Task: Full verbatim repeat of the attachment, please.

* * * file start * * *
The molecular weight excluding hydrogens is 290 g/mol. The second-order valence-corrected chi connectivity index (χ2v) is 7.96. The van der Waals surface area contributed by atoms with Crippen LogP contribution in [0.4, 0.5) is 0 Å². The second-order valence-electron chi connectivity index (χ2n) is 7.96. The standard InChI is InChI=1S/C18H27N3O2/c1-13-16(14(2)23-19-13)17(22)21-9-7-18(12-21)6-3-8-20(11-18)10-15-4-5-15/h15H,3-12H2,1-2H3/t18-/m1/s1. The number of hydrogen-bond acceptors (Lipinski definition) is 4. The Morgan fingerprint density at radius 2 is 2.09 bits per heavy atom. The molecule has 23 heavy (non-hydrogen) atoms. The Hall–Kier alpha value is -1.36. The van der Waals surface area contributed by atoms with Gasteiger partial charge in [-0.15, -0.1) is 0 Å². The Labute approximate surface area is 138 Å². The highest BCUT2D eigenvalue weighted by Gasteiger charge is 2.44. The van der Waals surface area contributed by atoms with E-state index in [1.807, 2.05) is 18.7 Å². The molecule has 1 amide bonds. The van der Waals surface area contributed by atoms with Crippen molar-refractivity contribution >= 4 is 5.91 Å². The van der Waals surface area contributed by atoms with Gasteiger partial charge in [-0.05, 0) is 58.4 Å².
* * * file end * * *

The molecular weight excluding hydrogens is 290 g/mol. The second-order valence-corrected chi connectivity index (χ2v) is 7.96. The van der Waals surface area contributed by atoms with Crippen LogP contribution in [0.4, 0.5) is 0 Å². The second-order valence-electron chi connectivity index (χ2n) is 7.96. The standard InChI is InChI=1S/C18H27N3O2/c1-13-16(14(2)23-19-13)17(22)21-9-7-18(12-21)6-3-8-20(11-18)10-15-4-5-15/h15H,3-12H2,1-2H3/t18-/m1/s1. The number of hydrogen-bond acceptors (Lipinski definition) is 4. The Morgan fingerprint density at radius 2 is 2.09 bits per heavy atom. The molecule has 23 heavy (non-hydrogen) atoms. The Hall–Kier alpha value is -1.36. The van der Waals surface area contributed by atoms with Gasteiger partial charge in [-0.15, -0.1) is 0 Å². The Labute approximate surface area is 138 Å². The highest BCUT2D eigenvalue weighted by Gasteiger charge is 2.44. The van der Waals surface area contributed by atoms with E-state index in [1.807, 2.05) is 18.7 Å². The molecule has 1 amide bonds. The van der Waals surface area contributed by atoms with Crippen molar-refractivity contribution >= 4 is 5.91 Å². The van der Waals surface area contributed by atoms with Gasteiger partial charge in [-0.05, 0) is 58.4 Å².